Blood to blood contact

What is blood to blood contact?

Hepatitis C is mainly transmitted (passed on) through contact with the blood of an infected person. This is commonly referred to as blood to blood contact.

The virus cannot 'travel' by itself. It needs a 'vehicle' to get from one person's bloodstream to another's. The vehicle in this case is anything that can cut, nick or scratch the skin enough to draw blood. How you get Hep C therefore varies as there are different ways for this to happen.

There are three important steps to infection.

  • Exposure. An infected person bleeds, 'exposing' others to their infected blood.
  • Transmission. Infected blood enters another person's bloodstream.
  • Establishment. The virus reproduces itself until there is enough of it to survive.

 Here are two different examples of how this might happen.

A nurse inserts a needle into the back of a patient's hand. The patient has Hepatitis C. As it is being withdrawn, the patient jerks and the needle goes into the nurse's finger. The virus enters her bloodstream and recreates itself over and over again, until infection is established.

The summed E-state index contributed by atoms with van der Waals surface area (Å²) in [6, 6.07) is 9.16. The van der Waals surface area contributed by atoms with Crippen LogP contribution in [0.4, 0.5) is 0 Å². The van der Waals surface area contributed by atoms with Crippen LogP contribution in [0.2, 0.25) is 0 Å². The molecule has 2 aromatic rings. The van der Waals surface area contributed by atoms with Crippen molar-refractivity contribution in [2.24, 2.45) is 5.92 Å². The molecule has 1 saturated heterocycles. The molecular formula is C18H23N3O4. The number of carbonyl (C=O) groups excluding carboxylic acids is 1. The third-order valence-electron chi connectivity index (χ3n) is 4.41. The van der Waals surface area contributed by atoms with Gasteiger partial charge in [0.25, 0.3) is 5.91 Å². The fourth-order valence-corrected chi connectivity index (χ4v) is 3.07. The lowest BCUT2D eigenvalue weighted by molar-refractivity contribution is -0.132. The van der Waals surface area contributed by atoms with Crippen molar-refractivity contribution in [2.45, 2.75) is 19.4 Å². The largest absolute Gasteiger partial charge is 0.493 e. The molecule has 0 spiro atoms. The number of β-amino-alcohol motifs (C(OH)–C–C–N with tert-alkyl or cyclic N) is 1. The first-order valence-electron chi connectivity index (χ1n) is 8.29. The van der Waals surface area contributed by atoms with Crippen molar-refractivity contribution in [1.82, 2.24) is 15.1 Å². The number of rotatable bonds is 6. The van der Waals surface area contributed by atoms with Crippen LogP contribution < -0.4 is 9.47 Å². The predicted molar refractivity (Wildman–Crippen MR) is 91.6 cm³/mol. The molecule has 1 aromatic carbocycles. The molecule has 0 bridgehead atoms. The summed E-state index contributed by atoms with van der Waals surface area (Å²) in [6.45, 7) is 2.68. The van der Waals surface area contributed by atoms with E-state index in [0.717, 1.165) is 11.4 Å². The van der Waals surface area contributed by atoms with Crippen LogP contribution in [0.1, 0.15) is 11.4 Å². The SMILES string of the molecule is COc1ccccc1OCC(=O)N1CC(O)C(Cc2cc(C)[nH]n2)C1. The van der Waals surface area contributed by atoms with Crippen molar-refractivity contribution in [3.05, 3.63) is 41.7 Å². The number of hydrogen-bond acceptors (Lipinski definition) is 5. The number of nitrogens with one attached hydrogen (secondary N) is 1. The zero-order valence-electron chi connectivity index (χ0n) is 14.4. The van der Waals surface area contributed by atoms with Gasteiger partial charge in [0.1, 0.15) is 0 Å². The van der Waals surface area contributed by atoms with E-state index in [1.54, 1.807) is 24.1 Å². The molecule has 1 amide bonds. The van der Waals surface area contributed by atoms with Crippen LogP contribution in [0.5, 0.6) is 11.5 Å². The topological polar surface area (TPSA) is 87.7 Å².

An infected drug user helps his girlfriend inject with the same needle he has just used. A drop of his blood enters her bloodstream via the needle. Perhaps it is the one and only time she ever uses drugs intravenously. It makes little difference to the virus; as long as it is able to establish itself, she will get Hepatitis C.

See also

Hepatitis C Trust: What not to share

Hepatitis C Scotland

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